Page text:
Country

USA

Favorite Food

Chitterlings

Death Date

1/3/2011

Short Description

Civil rights lawyer and radio host Stanley Tolliver, Sr. (1925 - 2011 ) served as legal counsel for the Rev. Dr. Martin Luther King, Jr., the Southern Christian Leadership Conference, and the Congress of Racial Equality. He was also the only African American attorney involved in the defense of the students charged in the Kent State University anti-Vietnam War protest.

Employment

WERE-AM Radio

Counter Intelligence Corps

Congress On Racial Equality

Stanley E. Tolliver & Associates

Favorite Color

Black

Timing Pairs
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DAStories

<a href="https://da.thehistorymakers.org/story/313871">Tape: 1 Story: 1 - Slating of Stanley Tolliver, Sr.'s interview</a>

<a href="https://da.thehistorymakers.org/story/313872">Tape: 1 Story: 2 - Stanley Tolliver, Sr. lists his favorites</a>

<a href="https://da.thehistorymakers.org/story/313873">Tape: 1 Story: 3 - Stanley Tolliver, Sr. describes his mother's family background, pt. 1</a>

<a href="https://da.thehistorymakers.org/story/313874">Tape: 1 Story: 4 - Stanley Tolliver, Sr. describes his mother's family background, pt. 2</a>

<a href="https://da.thehistorymakers.org/story/313875">Tape: 1 Story: 5 - Stanley Tolliver, Sr. describes his parents' move to Cleveland, Ohio</a>

<a href="https://da.thehistorymakers.org/story/313876">Tape: 1 Story: 6 - Stanley Tolliver, Sr. describes his father's family background</a>

<a href="https://da.thehistorymakers.org/story/313877">Tape: 1 Story: 7 - Stanley Tolliver, Sr. explains why his family's surname changed</a>

<a href="https://da.thehistorymakers.org/story/313878">Tape: 1 Story: 8 - Stanley Tolliver, Sr. recalls his early interest in African American history</a>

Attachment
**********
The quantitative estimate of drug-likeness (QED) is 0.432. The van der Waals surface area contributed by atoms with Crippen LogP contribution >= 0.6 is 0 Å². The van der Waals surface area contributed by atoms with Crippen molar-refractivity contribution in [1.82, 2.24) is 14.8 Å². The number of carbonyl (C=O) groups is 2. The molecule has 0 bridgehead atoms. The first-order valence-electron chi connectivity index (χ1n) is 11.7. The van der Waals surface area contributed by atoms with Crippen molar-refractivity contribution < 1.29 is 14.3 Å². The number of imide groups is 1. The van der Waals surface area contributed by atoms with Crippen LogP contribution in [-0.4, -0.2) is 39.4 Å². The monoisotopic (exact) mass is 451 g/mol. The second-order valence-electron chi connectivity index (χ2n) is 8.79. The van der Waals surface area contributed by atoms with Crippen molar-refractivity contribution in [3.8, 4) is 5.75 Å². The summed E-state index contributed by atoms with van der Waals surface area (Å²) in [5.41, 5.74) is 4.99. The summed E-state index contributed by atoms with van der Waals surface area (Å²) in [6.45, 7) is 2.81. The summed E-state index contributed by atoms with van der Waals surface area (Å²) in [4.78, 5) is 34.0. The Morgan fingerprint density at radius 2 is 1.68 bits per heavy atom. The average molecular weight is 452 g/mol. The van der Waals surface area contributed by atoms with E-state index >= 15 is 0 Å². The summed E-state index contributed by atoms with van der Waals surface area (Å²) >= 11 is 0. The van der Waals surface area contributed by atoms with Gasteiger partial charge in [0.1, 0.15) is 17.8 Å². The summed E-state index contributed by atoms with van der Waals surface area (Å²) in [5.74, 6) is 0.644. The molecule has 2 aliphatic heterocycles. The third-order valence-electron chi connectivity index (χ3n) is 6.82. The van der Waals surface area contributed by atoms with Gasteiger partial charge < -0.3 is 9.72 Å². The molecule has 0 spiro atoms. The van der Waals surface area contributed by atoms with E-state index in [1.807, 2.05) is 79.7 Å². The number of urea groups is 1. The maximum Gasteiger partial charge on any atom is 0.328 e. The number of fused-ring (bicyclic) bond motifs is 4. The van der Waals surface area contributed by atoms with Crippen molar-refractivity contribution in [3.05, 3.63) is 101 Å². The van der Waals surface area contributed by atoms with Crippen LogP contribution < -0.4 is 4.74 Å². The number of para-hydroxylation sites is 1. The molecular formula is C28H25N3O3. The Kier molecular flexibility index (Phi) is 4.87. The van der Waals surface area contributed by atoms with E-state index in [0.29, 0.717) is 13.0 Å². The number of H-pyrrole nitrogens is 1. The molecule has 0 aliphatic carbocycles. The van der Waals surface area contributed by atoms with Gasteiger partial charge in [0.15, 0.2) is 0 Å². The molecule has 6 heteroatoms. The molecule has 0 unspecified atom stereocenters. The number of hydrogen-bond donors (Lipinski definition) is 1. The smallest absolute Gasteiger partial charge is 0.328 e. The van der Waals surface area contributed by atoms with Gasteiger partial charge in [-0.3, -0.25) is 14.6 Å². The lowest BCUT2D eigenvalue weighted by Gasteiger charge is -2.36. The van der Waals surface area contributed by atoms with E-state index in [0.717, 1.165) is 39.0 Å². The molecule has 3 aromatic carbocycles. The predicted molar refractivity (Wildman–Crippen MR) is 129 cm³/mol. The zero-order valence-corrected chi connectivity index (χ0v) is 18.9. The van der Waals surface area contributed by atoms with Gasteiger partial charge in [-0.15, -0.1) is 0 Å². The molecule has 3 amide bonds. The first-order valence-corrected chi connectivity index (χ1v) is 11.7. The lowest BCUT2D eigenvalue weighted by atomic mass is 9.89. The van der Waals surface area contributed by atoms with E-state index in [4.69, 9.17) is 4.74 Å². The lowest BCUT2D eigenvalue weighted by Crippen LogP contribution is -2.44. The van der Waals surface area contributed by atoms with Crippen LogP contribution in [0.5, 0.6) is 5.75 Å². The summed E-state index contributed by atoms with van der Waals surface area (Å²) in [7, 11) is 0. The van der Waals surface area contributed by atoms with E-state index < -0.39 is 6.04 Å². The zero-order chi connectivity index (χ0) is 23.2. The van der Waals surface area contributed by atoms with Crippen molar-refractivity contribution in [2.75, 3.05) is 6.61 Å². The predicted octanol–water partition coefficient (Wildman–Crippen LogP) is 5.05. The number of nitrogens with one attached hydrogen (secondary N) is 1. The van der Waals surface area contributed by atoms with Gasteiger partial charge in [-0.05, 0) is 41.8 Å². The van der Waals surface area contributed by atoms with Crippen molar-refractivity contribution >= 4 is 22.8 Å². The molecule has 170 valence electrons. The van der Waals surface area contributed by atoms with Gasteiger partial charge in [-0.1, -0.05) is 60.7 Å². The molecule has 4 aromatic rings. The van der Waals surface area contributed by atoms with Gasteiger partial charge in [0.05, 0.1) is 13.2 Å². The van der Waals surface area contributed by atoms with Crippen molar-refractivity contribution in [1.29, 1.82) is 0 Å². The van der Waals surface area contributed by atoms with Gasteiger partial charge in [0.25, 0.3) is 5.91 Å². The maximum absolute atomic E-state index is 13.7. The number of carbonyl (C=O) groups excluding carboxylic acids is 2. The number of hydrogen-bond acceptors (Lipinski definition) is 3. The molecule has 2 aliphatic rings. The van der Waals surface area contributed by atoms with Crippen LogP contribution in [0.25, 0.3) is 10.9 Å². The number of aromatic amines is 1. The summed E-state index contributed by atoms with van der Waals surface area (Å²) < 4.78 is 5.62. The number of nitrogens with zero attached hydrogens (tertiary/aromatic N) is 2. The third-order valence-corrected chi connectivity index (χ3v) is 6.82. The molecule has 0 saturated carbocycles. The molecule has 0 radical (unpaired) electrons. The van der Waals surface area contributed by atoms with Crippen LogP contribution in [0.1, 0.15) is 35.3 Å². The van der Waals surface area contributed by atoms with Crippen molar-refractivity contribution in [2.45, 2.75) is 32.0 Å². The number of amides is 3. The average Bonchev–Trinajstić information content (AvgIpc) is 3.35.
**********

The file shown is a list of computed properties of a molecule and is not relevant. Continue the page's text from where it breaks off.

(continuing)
<a href="https://da.thehistorymakers.org/story/313879">Tape: 1 Story: 9 - Stanley Tolliver, Sr. describes the sights, sounds and smells of his childhood</a>

<a href="https://da.thehistorymakers.org/story/395547">Tape: 2 Story: 1 - Stanley Tolliver, Sr. describes his father's personality</a>

<a href="https://da.thehistorymakers.org/story/395548">Tape: 2 Story: 2 - Stanley Tolliver, Sr. describes his musical interests</a>

<a href="https://da.thehistorymakers.org/story/395549">Tape: 2 Story: 3 - Stanley Tolliver, Sr. describes his drama activities at Baldwin-Wallace College</a>

<a href="https://da.thehistorymakers.org/story/395550">Tape: 2 Story: 4 - Stanley Tolliver, Sr. describes his publications and the Scrumpy-Dump Cinema</a>

<a href="https://da.thehistorymakers.org/story/395551">Tape: 2 Story: 5 - Stanley Tolliver, Sr. recalls his teachers at Quincy School</a>

<a href="https://da.thehistorymakers.org/story/395552">Tape: 2 Story: 6 - Stanley Tolliver, Sr. recalls his teachers at Rawlings Junior High School</a>

<a href="https://da.thehistorymakers.org/story/395553">Tape: 2 Story: 7 - Stanley Tolliver, Sr. remembers boxing during his childhood in Cleveland, Ohio</a>